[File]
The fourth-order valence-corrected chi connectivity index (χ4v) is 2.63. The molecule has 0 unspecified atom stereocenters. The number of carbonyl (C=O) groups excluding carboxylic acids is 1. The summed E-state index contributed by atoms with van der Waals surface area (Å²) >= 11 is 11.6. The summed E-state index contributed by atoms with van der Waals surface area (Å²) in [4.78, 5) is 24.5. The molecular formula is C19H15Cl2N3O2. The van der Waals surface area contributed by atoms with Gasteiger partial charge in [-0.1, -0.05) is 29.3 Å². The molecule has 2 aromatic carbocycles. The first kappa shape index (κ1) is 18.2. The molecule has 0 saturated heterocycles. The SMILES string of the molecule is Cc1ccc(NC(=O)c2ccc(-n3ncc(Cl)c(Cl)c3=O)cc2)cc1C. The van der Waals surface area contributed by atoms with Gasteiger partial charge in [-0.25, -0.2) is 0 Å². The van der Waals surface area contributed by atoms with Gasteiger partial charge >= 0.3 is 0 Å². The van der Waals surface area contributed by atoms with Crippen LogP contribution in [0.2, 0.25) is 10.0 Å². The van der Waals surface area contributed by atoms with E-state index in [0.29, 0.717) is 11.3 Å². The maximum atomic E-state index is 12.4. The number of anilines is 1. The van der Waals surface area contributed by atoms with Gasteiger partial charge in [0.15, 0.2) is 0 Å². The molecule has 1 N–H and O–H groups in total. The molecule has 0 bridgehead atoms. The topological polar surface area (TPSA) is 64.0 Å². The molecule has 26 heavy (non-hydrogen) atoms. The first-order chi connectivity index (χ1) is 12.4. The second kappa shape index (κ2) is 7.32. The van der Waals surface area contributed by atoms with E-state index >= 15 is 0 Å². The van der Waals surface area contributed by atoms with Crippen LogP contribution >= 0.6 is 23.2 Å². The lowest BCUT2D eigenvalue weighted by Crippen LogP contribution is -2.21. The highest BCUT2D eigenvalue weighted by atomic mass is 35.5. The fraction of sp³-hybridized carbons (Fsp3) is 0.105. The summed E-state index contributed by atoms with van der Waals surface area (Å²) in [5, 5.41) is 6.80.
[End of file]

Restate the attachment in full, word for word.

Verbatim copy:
The fourth-order valence-corrected chi connectivity index (χ4v) is 2.63. The molecule has 0 unspecified atom stereocenters. The number of carbonyl (C=O) groups excluding carboxylic acids is 1. The summed E-state index contributed by atoms with van der Waals surface area (Å²) >= 11 is 11.6. The summed E-state index contributed by atoms with van der Waals surface area (Å²) in [4.78, 5) is 24.5. The molecular formula is C19H15Cl2N3O2. The van der Waals surface area contributed by atoms with Gasteiger partial charge in [-0.1, -0.05) is 29.3 Å². The molecule has 2 aromatic carbocycles. The first kappa shape index (κ1) is 18.2. The molecule has 0 saturated heterocycles. The SMILES string of the molecule is Cc1ccc(NC(=O)c2ccc(-n3ncc(Cl)c(Cl)c3=O)cc2)cc1C. The van der Waals surface area contributed by atoms with Gasteiger partial charge in [-0.25, -0.2) is 0 Å². The van der Waals surface area contributed by atoms with Gasteiger partial charge >= 0.3 is 0 Å². The van der Waals surface area contributed by atoms with Crippen LogP contribution in [0.2, 0.25) is 10.0 Å². The van der Waals surface area contributed by atoms with E-state index in [0.29, 0.717) is 11.3 Å². The maximum atomic E-state index is 12.4. The number of anilines is 1. The van der Waals surface area contributed by atoms with Gasteiger partial charge in [0.15, 0.2) is 0 Å². The molecule has 1 N–H and O–H groups in total. The molecule has 0 bridgehead atoms. The topological polar surface area (TPSA) is 64.0 Å². The molecule has 26 heavy (non-hydrogen) atoms. The first-order chi connectivity index (χ1) is 12.4. The second kappa shape index (κ2) is 7.32. The van der Waals surface area contributed by atoms with E-state index >= 15 is 0 Å². The van der Waals surface area contributed by atoms with Crippen LogP contribution >= 0.6 is 23.2 Å². The lowest BCUT2D eigenvalue weighted by Crippen LogP contribution is -2.21. The highest BCUT2D eigenvalue weighted by atomic mass is 35.5. The fraction of sp³-hybridized carbons (Fsp3) is 0.105. The summed E-state index contributed by atoms with van der Waals surface area (Å²) in [5, 5.41) is 6.80.